The NRL has announced a 20-round restructure of its competition for when it restarts following the coronavirus shutdown, after finalising negotiations with broadcasters this afternoon.
- There will be an additional 18 rounds added to the two that were completed before the suspension of the season
- It is unclear if the grand final will be played at the SCG, given the October 25 date will clash with the men’s T20 World Cup
- The State of Origin series will be held following the grand final
The rejigged draw includes the two rounds already completed, meaning an additional 18 will be played should the season return as planned on May 28. A breakdown of those 18 rounds has yet to be announced.
The grand final is scheduled for October 25, with the lucrative State of Origin series to be held in the weeks following.
The NRL made the announcement on the same day it handed out hefty fines to four players — Latrell Mitchell, Josh Addo-Carr, Tyronne Roberts-Davis and Nathan Cleary — for “bringing the game into disrepute” by flouting social distancing laws amid the coronavirus pandemic.
NSW Police also charged Mitchell and Addo-Carr with firearms offences.
Where the grand final will be staged is also unclear, with Australia scheduled to play its first pool match in the men’s T20 World Cup at the SCG on the Saturday before the season decider.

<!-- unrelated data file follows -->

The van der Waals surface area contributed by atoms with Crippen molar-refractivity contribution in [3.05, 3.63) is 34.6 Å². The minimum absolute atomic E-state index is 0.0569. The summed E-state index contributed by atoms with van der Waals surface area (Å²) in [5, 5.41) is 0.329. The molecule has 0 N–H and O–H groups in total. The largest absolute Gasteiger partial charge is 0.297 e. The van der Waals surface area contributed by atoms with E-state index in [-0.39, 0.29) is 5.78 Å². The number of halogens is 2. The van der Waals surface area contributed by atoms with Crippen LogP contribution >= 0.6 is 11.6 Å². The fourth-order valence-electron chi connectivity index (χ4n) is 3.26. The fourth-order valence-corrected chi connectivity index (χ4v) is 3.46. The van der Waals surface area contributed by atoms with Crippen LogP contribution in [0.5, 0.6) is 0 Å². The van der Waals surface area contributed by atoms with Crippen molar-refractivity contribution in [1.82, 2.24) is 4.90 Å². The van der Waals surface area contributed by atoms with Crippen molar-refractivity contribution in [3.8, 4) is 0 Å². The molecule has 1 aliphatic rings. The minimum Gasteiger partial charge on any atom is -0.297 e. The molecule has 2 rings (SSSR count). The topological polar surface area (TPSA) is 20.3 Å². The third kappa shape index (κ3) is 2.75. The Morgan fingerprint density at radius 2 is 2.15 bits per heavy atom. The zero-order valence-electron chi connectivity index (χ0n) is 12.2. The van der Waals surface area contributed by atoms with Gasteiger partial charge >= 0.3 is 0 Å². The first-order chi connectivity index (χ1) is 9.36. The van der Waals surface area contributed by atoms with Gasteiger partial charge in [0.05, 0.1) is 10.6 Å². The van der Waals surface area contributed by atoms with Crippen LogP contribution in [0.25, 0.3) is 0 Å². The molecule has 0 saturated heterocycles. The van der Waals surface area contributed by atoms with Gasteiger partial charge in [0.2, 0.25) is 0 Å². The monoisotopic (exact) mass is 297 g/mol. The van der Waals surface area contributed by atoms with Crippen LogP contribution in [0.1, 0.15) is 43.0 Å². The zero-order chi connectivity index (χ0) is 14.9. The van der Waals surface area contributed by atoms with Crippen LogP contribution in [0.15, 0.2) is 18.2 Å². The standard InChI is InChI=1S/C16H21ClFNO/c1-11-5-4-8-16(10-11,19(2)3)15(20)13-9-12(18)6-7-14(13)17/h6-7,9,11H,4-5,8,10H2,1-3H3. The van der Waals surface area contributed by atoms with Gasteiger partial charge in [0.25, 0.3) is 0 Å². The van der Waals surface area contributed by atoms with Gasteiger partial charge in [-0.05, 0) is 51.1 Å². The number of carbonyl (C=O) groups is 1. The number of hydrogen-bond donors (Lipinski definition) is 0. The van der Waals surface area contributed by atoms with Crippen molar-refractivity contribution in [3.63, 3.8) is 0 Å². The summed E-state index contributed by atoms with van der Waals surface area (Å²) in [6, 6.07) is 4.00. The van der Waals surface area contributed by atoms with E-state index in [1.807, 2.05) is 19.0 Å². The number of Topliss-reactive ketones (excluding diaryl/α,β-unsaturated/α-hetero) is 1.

With Sydney’s Olympic stadium due to begin its reconstruction in June, the smaller western Sydney stadium could be an option for NRL officials.
The NRL’s innovation committee will aim to put the finishing touches on the new-look season when it meets on Wednesday.
All competition points earned before the season were suspended will remain.
The development comes after more than a week of talks involving the Australian Rugby League Commission (ARLC), Nine Network chief executive Hugh Marks and Foxtel counterpart Patrick Delany.
“Today is a landmark day for rugby league in 2020,” ARL Commission chairman Peter V’landys said in a statement.
It is unclear how much revenue the new schedule will generate.
The remuneration details are critical, with the Warriors agreeing to fly from New Zealand to Australia for an indefinite period due to travel restrictions.
The league is hoping the Warriors will arrive in Australia on Sunday and self-quarantine for two weeks in Tamworth in northern New South Wales.
The club has yet to officially receive exemption to enter Australia, or been given permission to train while in isolation.
All 16 clubs have been told to prepare for a return to squad training on Monday, giving teams three weeks to train before the season resumes.
“It’s safer now to play then it was in round two when we were playing,” V’landys said.
“The daily infection rate in New South Wales was 25.79 per cent when the last game was played. It has been now less than 1 per cent in New South Wales for the last 18 days and is continuing to drop.
“There has also been a significant improvement in the recovery rate, being 75 per cent in New South Wales and 83 per cent in Australia.
“Our players will be safer under our protocols than they would be as regular members of the community.”